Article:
Proposals floating around Congress these days call for privatizing Medicare via vouchers, but they don’t use the term. In general, the proposals would encourage insurance companies to bid against each other, to produce the lowest-cost policies in the private market. Customers would receive a sum of money—aka a voucher— to help defray the cost. Tennessee Sen. Bob Corker introduced his “Dollar for Dollar Act,” and a good chunk of it deals with what he calls structurally transforming Medicare by “keeping fee-for-service Medicare in place, competing side-by-side with private options that seniors can choose instead. Utah Sen. Orin Hatch used the term “competitive bidding” and said allowing health plans “to compete with traditional fee-for-service Medicare” would reduce costs and preserve the quality of care. The plans would allow people to choose between these voucherized plans and traditional Medicare, preserving the notion of choice.

The press may be starting to pick up this new way of talking about vouchers, framed around competition and choice, and passing it on. The Knoxville News Sentinel reported in December, for example, when Corker introduced his bill, that “its details include reforming Medicare to include competition from private health-care options” without offering details of its own what that would mean. That’s journalistically weak. Who would be hurt or helped? No clue.

Vouchers are the vehicle for essentially changing Medicare from social insurance to private insurance. That may be the game plan. James Capretta, a senior fellow at the conservative Ethics and Public Policy Center, argued to Sanger-Katz that both parties will eventually embrace the concept—whatever it’s called.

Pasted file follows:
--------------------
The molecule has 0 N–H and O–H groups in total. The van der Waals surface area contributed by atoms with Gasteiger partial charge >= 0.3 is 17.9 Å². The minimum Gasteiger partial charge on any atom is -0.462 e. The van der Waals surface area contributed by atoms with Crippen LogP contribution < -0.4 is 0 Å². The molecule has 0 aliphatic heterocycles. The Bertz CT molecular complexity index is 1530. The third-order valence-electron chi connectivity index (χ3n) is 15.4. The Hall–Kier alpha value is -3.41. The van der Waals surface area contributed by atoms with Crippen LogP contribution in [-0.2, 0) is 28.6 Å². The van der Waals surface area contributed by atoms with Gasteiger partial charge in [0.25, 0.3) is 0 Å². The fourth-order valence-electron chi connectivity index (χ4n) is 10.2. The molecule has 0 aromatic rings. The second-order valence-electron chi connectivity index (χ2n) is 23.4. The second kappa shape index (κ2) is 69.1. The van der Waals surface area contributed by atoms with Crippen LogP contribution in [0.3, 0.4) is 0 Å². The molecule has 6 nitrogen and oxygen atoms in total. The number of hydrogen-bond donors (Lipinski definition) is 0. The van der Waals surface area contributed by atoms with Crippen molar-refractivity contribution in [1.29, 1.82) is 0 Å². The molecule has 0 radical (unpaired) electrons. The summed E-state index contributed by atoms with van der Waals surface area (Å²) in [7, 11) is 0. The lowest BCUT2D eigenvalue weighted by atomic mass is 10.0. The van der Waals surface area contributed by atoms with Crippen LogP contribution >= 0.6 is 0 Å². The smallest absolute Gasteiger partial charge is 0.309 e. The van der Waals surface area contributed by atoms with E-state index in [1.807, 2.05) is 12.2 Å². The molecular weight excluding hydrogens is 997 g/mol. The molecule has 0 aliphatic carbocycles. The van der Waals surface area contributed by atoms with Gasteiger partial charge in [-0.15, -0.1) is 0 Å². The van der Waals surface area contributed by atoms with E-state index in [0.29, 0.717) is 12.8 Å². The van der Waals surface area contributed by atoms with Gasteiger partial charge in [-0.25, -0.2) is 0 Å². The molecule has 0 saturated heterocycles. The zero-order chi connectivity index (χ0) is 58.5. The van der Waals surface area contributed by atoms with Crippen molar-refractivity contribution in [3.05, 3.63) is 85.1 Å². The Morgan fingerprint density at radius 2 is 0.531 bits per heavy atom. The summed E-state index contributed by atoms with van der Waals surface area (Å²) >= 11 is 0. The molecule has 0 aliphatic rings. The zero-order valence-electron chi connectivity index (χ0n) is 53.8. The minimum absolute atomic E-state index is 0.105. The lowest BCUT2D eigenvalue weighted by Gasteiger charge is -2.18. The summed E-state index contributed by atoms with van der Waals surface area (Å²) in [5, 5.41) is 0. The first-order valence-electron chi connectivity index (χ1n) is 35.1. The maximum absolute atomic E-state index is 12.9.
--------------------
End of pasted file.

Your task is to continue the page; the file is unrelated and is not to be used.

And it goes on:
What about the public? Through the years, polls have varied widely in public opinion on the idea of vouchers, says the Kaiser Family Foundation. But late last year, it reported that during 2012, polls agreed that support for the status quo—keeping Medicare as social insurance without vouchers and more privatization—outweighed support for change. But, Kaiser cautioned, “whichever party can most effectively communicate its argument to the public may win the public’s support.”

The war of words is on, and the press needs to be on it too.

The Second Opinion, CJR’s healthcare desk, is part of our United States Project on the coverage of politics and policy. Follow @USProjectCJR for more posts from this author and the rest of the United States Project team. And follow Trudy Lieberman @Trudy_Lieberman.


Related stories:

Medicare Uncovered: Parsing Sen. Corker’s big bill

Medicare Uncovered: The pain from ‘skin in the game’

An election post-mortem on Medicare coverage


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Trudy Lieberman is a fellow at the Center for Advancing Health and a longtime contributing editor to the Columbia Journalism Review. She is the lead writer for The Second Opinion, CJR’s healthcare desk, which is part of our United States Project on the coverage of politics and policy. Follow her on Twitter @Trudy_Lieberman.